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World: Havel's 'Prague Forums' Series Nears Its Conclusion

  • Don Hill

Czech President Vaclav Havel plans to act as host next month in Prague to the fifth -- and probably the final -- Forum 2000. Among the guests who already have agreed to attend are the Dalai Lama, Israeli Foreign Minister Shimon Peres, Nobel Prize laureate Elie Wiesel, and U.S.-based political philosopher Francis Fukuyama. RFE/RL correspondent Don Hill says the forums' founders expect to close the series of meetings with an influential statement about world governance in the 21st century.

Prague, 27 September 2001 (RFE/RL) -- Six years ago, in a previous century -- well before the 11 September terror attacks on the United States and before most people in the world had heard of Vladimir Putin or George W. Bush; before the Kosovo war and the fall of Slobodan Milosevic; before Dolly the sheep ushered in the age of cloning; before the violent globalization protests -- Nobel Peace Prize laureate Elie Wiesel and Czech President Vaclav Havel proposed a series of forums for the new millennium.

Czech officials in Prague now are preparing for the fifth -- and probably the last -- of these forums, to begin 14 October. Although the official theme of this year's Prague Forum 2000 was determined long ago, Olga Cerny, executive director of the Forum 2000 Foundation, says that recent events will command the agenda:

"It is a tradition of the Forum 2000 conferences that, no matter what the official topic is, what is really happening in the world in real time is always to a very high degree reflected at [each] conference. And this is what I expect from this year's conference -- that the issue of international terrorism and what the world should do about it will be one of the hot topics -- though it is not the official theme of the conference, which is human rights."

Elie Wiesel and Vaclav Havel took a walk together in 1996 in Hiroshima, Japan, where Wiesel had organized a meeting. By the last step of their stroll, they had conceived the idea of a Forum 2000 conference. They saw as its goal, as Cerny puts it, to analyze "why people do so little to avert threats about which they know so much."

At the end of the first Forum 2000 in 1997, the founders and organizers determined that more remained to be said -- enough, in fact, for at least five such conferences stretching into the new millennium.

Wiesel enunciated at the 1999 forum his vision for the thrust of the series. It sounds as though he could have composed the thought last week.

"We must introduce conscience in history. It is no longer politics alone, or geopolitics. It is no longer strategic considerations alone. We must somehow, always -- at whatever summit meetings occur, wherever generals meet, whenever military experts are trying to prepare plans for their peoples and others -- somehow conscience must be on the program."

The first Forum 2000 conference addressed the state of human society as the millennium drew to a close. The second, in 1998 -- a year before the first mass anti-globalization protests in Seattle -- discussed globalization. The third discussed world integration and alternate visions. The organizers assigned the theme of "culture, education, and spiritual values" to last year's meeting, and some participants complained that the discussions were too general and developed little fresh or original thought.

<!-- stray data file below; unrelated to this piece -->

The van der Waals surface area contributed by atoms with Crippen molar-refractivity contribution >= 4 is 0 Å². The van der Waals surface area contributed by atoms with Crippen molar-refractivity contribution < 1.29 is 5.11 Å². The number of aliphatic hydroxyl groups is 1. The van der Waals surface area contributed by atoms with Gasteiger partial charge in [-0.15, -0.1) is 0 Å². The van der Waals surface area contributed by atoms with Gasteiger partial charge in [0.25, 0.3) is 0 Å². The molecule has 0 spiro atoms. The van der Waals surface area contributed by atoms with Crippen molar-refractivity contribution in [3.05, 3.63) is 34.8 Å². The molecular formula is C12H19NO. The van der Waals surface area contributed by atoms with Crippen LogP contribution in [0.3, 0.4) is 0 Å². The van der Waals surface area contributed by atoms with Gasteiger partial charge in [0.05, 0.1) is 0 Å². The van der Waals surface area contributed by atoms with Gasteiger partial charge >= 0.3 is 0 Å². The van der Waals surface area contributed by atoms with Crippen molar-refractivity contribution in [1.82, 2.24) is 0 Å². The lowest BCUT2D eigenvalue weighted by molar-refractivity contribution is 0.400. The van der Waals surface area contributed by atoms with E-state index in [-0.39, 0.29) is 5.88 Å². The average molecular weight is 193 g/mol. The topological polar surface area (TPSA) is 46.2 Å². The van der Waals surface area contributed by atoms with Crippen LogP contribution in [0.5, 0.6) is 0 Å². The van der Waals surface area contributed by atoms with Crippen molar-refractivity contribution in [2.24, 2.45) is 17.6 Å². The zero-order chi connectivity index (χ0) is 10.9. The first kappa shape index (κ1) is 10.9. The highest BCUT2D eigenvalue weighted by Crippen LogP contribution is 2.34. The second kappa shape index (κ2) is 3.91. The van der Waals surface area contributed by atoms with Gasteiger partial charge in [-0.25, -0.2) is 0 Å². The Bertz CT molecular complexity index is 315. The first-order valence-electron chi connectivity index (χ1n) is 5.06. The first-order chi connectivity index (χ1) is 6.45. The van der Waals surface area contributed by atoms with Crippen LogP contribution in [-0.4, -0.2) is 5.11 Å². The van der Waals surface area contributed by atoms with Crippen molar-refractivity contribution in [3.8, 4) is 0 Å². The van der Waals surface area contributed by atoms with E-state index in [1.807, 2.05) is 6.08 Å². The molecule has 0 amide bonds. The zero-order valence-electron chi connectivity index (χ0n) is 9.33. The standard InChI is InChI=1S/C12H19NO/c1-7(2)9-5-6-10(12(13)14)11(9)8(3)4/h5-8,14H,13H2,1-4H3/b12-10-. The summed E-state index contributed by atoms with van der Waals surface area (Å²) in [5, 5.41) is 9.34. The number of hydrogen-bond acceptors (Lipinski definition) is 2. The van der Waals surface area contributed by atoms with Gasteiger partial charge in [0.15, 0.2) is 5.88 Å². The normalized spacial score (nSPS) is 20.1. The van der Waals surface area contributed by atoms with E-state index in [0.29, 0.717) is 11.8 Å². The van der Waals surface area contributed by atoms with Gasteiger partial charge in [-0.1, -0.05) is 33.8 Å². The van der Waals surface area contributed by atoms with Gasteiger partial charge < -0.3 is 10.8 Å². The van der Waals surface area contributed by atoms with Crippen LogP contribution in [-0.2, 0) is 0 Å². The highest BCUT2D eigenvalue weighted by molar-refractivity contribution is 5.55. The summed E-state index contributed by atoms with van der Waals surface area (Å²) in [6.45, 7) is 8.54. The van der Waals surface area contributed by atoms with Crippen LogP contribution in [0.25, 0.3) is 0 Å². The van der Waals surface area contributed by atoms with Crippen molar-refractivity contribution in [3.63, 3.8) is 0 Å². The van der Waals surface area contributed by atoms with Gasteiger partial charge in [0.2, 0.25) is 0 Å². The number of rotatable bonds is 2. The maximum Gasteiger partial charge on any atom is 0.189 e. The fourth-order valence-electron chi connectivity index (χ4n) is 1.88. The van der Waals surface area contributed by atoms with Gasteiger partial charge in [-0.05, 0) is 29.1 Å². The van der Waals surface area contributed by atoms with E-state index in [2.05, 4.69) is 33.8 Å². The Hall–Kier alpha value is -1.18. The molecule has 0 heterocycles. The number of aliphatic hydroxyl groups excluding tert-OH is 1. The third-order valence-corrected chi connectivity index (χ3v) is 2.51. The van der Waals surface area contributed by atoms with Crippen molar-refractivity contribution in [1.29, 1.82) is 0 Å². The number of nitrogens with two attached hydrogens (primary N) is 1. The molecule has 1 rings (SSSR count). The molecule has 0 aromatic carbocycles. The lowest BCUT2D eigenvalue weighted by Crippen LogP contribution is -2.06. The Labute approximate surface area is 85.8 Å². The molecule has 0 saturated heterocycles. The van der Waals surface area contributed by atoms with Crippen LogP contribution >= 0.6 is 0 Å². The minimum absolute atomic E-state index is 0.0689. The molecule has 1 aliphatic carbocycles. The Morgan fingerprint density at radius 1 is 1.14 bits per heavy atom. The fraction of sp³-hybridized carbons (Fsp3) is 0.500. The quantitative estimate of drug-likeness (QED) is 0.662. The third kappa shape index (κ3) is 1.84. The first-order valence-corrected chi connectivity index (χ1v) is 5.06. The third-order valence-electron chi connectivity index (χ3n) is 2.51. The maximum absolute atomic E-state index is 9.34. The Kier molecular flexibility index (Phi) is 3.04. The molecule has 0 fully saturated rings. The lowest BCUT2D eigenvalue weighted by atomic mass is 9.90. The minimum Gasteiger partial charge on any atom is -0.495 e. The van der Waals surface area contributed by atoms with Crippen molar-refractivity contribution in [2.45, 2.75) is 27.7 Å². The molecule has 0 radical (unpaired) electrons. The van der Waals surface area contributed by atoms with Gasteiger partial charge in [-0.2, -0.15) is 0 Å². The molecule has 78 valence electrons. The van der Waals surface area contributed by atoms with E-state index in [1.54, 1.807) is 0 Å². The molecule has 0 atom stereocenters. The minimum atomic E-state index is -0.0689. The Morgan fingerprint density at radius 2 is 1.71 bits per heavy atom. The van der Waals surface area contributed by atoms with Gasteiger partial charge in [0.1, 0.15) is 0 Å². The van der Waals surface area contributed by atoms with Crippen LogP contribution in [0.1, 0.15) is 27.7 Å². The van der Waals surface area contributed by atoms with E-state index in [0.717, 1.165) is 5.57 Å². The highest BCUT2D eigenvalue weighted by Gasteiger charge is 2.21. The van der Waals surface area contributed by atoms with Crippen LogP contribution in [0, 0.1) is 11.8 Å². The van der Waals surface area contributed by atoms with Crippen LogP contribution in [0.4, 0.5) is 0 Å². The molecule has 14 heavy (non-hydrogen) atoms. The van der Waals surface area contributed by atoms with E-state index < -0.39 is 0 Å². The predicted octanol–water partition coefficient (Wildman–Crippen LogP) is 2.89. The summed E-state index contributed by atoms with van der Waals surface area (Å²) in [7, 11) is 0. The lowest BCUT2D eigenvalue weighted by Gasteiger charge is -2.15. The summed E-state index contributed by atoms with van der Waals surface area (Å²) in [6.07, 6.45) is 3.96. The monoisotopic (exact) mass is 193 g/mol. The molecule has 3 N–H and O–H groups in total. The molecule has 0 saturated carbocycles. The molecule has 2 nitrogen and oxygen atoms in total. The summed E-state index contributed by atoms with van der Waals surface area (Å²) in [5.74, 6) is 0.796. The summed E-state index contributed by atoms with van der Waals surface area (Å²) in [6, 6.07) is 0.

A sociological process known as institutionalization has overtaken the Forum 2000 Foundation. First, one conference stretched into five. Then the foundation added related events, student forums, and other functions. Now, director Cerny says, the foundation is developing some type of follow-up programs for the future.

"It should go on. Maybe in slightly different format. Maybe it should not take place at the castle anymore. Maybe we should move it to the Vltava River, make the city of Prague more involved. This is what we are trying to do right now."

Cerny and the conference founders are, however, contemplating an appropriate wrap-up for the five fundamental Forum 2000 meetings to be completed with next month's gathering. Part of the wrap-up is to be a document already entitled "The Prague Declaration." It has been in preparation for some time, Cerny says, and is to be presented to this year's conferees and, he hopes, adopted by them.

"There will be a Prague Declaration. And 'The Prague Declaration' is not going to be a lengthy document. [It] will be a sort of summary of the findings of the series of the Forum 2000 in the form of recommendations to world leaders and the general public."

Cerny says the forums have met their goal. They have brought great minds of the time to address the question Havel posed early on: "Why does humankind allow itself to be swayed in a sort of perpetual motion and do nothing about it?"

One forum participant two years ago had a query about Forum 2000 put to him rather harshly. That was Harvard University economist Jeffrey Sachs, widely known for his pragmatism. The question was: Should conferences such as these be dismissed as merely a bunch of idealists spitting out ideas without practical effect?

Sachs's response: "Well, I know some of these idealists. They're people like Vaclav Havel, who just had ideas and ideals, and he helped bring down a government of tyranny. And Adam Michnik, who is another idealist, who had some simple ideas about truth in Poland, and he helped to create a democratic revolution. Ideas count in the world. They don't count [alone]. Real power counts. Real wealth counts. And ideas count."

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